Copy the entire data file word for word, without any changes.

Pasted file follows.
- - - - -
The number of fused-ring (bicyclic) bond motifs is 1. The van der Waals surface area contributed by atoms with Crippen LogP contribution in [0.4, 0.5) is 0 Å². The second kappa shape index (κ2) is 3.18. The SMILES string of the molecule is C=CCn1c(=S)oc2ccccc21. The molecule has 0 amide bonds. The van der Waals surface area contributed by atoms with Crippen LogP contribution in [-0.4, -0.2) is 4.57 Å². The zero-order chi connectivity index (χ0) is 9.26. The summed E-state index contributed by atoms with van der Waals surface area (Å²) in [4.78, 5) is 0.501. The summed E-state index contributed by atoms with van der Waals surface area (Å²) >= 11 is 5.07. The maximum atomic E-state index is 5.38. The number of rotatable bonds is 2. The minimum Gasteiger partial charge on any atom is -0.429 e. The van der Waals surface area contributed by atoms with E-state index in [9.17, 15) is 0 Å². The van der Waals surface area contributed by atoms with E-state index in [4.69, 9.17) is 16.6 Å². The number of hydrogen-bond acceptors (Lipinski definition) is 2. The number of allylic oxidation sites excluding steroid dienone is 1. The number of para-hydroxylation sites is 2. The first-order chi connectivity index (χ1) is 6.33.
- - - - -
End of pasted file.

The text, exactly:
The number of fused-ring (bicyclic) bond motifs is 1. The van der Waals surface area contributed by atoms with Crippen LogP contribution in [0.4, 0.5) is 0 Å². The second kappa shape index (κ2) is 3.18. The SMILES string of the molecule is C=CCn1c(=S)oc2ccccc21. The molecule has 0 amide bonds. The van der Waals surface area contributed by atoms with Crippen LogP contribution in [-0.4, -0.2) is 4.57 Å². The zero-order chi connectivity index (χ0) is 9.26. The summed E-state index contributed by atoms with van der Waals surface area (Å²) in [4.78, 5) is 0.501. The summed E-state index contributed by atoms with van der Waals surface area (Å²) >= 11 is 5.07. The maximum atomic E-state index is 5.38. The number of rotatable bonds is 2. The minimum Gasteiger partial charge on any atom is -0.429 e. The van der Waals surface area contributed by atoms with E-state index in [9.17, 15) is 0 Å². The van der Waals surface area contributed by atoms with E-state index in [4.69, 9.17) is 16.6 Å². The number of hydrogen-bond acceptors (Lipinski definition) is 2. The number of allylic oxidation sites excluding steroid dienone is 1. The number of para-hydroxylation sites is 2. The first-order chi connectivity index (χ1) is 6.33.